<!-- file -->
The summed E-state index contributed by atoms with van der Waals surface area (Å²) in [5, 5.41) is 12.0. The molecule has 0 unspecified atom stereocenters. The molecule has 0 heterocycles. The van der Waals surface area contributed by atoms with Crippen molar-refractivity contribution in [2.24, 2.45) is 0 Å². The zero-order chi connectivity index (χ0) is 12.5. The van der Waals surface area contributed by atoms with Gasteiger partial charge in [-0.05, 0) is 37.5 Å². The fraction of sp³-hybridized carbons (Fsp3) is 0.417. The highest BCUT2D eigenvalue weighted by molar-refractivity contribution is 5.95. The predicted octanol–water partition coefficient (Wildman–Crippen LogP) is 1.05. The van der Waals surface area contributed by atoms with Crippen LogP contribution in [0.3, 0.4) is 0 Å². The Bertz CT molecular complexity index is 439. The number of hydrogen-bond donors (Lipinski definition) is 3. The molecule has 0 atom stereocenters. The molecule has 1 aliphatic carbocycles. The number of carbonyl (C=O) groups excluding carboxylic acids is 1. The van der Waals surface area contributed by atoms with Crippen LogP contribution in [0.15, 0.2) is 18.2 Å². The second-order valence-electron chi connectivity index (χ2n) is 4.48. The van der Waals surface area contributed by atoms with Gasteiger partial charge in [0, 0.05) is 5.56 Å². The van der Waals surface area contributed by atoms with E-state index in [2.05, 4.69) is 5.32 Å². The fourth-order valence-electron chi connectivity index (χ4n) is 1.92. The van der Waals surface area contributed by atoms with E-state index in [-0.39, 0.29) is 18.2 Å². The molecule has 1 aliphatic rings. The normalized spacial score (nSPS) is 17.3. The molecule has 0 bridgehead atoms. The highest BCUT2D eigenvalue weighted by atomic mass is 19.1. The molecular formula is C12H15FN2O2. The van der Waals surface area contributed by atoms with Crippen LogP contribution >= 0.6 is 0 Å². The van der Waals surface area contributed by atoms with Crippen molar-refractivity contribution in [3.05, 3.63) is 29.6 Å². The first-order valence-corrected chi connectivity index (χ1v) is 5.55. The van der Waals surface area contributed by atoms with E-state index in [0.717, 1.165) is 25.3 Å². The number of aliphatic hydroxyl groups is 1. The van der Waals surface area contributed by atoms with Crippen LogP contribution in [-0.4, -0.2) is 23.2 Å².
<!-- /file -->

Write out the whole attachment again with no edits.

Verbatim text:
The summed E-state index contributed by atoms with van der Waals surface area (Å²) in [5, 5.41) is 12.0. The molecule has 0 unspecified atom stereocenters. The molecule has 0 heterocycles. The van der Waals surface area contributed by atoms with Crippen molar-refractivity contribution in [2.24, 2.45) is 0 Å². The zero-order chi connectivity index (χ0) is 12.5. The van der Waals surface area contributed by atoms with Gasteiger partial charge in [-0.05, 0) is 37.5 Å². The fraction of sp³-hybridized carbons (Fsp3) is 0.417. The highest BCUT2D eigenvalue weighted by molar-refractivity contribution is 5.95. The predicted octanol–water partition coefficient (Wildman–Crippen LogP) is 1.05. The van der Waals surface area contributed by atoms with Crippen LogP contribution in [0.3, 0.4) is 0 Å². The Bertz CT molecular complexity index is 439. The number of hydrogen-bond donors (Lipinski definition) is 3. The molecule has 0 atom stereocenters. The molecule has 1 aliphatic carbocycles. The number of carbonyl (C=O) groups excluding carboxylic acids is 1. The van der Waals surface area contributed by atoms with Crippen LogP contribution in [0.15, 0.2) is 18.2 Å². The second-order valence-electron chi connectivity index (χ2n) is 4.48. The van der Waals surface area contributed by atoms with Gasteiger partial charge in [0, 0.05) is 5.56 Å². The van der Waals surface area contributed by atoms with E-state index in [2.05, 4.69) is 5.32 Å². The fourth-order valence-electron chi connectivity index (χ4n) is 1.92. The van der Waals surface area contributed by atoms with E-state index in [-0.39, 0.29) is 18.2 Å². The molecule has 1 aliphatic rings. The normalized spacial score (nSPS) is 17.3. The molecule has 0 bridgehead atoms. The highest BCUT2D eigenvalue weighted by atomic mass is 19.1. The molecular formula is C12H15FN2O2. The van der Waals surface area contributed by atoms with Crippen LogP contribution >= 0.6 is 0 Å². The van der Waals surface area contributed by atoms with Crippen molar-refractivity contribution in [3.05, 3.63) is 29.6 Å². The first-order valence-corrected chi connectivity index (χ1v) is 5.55. The van der Waals surface area contributed by atoms with E-state index in [0.717, 1.165) is 25.3 Å². The number of aliphatic hydroxyl groups is 1. The van der Waals surface area contributed by atoms with Crippen LogP contribution in [-0.4, -0.2) is 23.2 Å².